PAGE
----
Everything, including the kitchen sink, part of this fiery display




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Submitted by Glenn Miller

Sculpture students wait for fuel coke and iron to melt before opening up the well to drain the molten metal from the furnace. The College of Imaging Arts and Sciences will do an iron pour for the Imagine Festival.

Visitors to the Imagine Festival watched a traditional coke fired cupola, a visual labor-intensive process used for several hundred years to produce cast iron objects.

Cast iron bathtubs, radiators and even kitchen sinks are thrown into a furnace burning at a temperature of 3200 degrees Fahrenheit.

“We keep melting iron all day and when the well of the furnace fills up, we open up the furnace and drain the molten iron out into something similar to a large soup ladle and then pour the iron into the molds,” says Elizabeth Kronfeld, assistant professor in RIT’s School of Art. “We will keep repeating that process all day.”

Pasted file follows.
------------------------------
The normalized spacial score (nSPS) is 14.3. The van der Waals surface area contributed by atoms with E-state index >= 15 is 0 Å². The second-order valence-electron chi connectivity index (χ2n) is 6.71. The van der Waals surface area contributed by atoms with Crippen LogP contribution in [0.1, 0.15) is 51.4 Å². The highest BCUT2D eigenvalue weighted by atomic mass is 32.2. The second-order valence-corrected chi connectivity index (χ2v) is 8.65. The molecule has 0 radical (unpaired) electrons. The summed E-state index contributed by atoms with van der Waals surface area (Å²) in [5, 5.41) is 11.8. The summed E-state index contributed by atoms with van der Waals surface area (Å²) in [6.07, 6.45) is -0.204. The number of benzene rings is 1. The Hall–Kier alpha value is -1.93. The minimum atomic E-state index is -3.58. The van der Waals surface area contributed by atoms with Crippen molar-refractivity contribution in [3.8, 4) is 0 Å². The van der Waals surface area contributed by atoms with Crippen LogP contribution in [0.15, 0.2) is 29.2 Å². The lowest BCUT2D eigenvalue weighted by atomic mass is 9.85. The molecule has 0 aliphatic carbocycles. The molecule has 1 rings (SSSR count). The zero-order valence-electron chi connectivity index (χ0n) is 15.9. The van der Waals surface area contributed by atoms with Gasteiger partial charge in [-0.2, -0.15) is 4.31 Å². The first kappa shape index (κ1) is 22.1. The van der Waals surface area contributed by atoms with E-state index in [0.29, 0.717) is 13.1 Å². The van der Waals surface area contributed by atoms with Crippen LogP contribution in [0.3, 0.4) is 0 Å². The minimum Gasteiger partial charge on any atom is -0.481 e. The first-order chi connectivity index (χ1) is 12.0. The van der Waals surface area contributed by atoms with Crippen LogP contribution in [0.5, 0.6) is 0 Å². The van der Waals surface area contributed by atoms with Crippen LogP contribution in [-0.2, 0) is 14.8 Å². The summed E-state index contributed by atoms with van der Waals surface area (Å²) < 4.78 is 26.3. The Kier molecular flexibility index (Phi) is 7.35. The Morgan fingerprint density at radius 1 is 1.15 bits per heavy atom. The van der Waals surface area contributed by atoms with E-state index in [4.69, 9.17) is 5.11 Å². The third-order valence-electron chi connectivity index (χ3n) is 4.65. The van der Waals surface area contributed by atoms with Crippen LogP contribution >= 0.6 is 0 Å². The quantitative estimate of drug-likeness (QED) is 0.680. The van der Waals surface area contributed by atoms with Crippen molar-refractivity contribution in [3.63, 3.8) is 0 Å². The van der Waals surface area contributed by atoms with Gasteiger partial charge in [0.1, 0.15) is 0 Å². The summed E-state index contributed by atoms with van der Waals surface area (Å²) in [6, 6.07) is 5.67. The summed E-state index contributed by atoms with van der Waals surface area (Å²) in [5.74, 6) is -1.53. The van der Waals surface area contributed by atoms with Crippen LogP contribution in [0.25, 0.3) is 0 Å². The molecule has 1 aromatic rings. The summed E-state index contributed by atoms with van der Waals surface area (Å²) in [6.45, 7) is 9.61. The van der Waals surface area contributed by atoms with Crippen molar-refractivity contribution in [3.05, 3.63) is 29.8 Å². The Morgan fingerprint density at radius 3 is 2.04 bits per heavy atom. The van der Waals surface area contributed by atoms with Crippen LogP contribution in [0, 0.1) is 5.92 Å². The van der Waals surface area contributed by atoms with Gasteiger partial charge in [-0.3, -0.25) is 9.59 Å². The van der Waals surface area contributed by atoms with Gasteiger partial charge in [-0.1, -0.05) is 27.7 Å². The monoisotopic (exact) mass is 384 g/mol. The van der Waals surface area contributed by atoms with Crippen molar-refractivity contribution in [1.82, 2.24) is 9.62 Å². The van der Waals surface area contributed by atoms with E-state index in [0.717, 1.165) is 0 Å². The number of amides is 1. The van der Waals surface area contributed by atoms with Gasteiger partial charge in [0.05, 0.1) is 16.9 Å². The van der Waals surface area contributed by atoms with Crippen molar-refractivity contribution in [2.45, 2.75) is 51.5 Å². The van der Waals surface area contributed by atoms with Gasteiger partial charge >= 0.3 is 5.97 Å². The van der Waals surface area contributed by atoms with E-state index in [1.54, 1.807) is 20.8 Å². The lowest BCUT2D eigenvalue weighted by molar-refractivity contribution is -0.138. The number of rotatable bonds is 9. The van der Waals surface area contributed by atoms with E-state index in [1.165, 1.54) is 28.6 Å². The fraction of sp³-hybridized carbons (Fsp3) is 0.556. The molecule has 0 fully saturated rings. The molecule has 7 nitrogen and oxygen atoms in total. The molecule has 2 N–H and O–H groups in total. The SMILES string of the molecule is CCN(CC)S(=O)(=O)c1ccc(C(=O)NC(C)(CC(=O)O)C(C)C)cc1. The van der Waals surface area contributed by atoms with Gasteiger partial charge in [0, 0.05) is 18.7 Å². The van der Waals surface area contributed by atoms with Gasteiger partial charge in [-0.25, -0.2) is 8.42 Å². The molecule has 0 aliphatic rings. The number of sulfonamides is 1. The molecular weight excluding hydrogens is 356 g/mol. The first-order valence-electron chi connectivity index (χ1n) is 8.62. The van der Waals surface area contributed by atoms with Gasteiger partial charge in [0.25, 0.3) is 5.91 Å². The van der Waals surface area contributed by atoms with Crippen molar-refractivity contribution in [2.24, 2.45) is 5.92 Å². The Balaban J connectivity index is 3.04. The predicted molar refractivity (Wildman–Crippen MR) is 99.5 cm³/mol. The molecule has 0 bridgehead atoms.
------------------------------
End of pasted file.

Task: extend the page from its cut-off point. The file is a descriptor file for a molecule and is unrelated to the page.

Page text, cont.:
Coke, or condensed coal, serves as the fuel. The coal mixed with the air melts the broken up bathtubs and other materials. The furnace has three segments—the stack area where the fuel and material are added, the melt zone where the iron melts, and the well of the furnace where the molten iron collects. The well holds about 120 pounds.

Students in the College of Imaging Arts and Sciences poured a variety of forms including self-portraits in iron, parts of a human figure and seed pods.
200805/fiery_display.jpg

Submitted by Glenn Miller

Sculpture students wait for fuel coke and iron to melt before opening up the well to drain the molten metal from the furnace. The College of Imaging Arts and Sciences will do an iron pour for the Imagine Festival.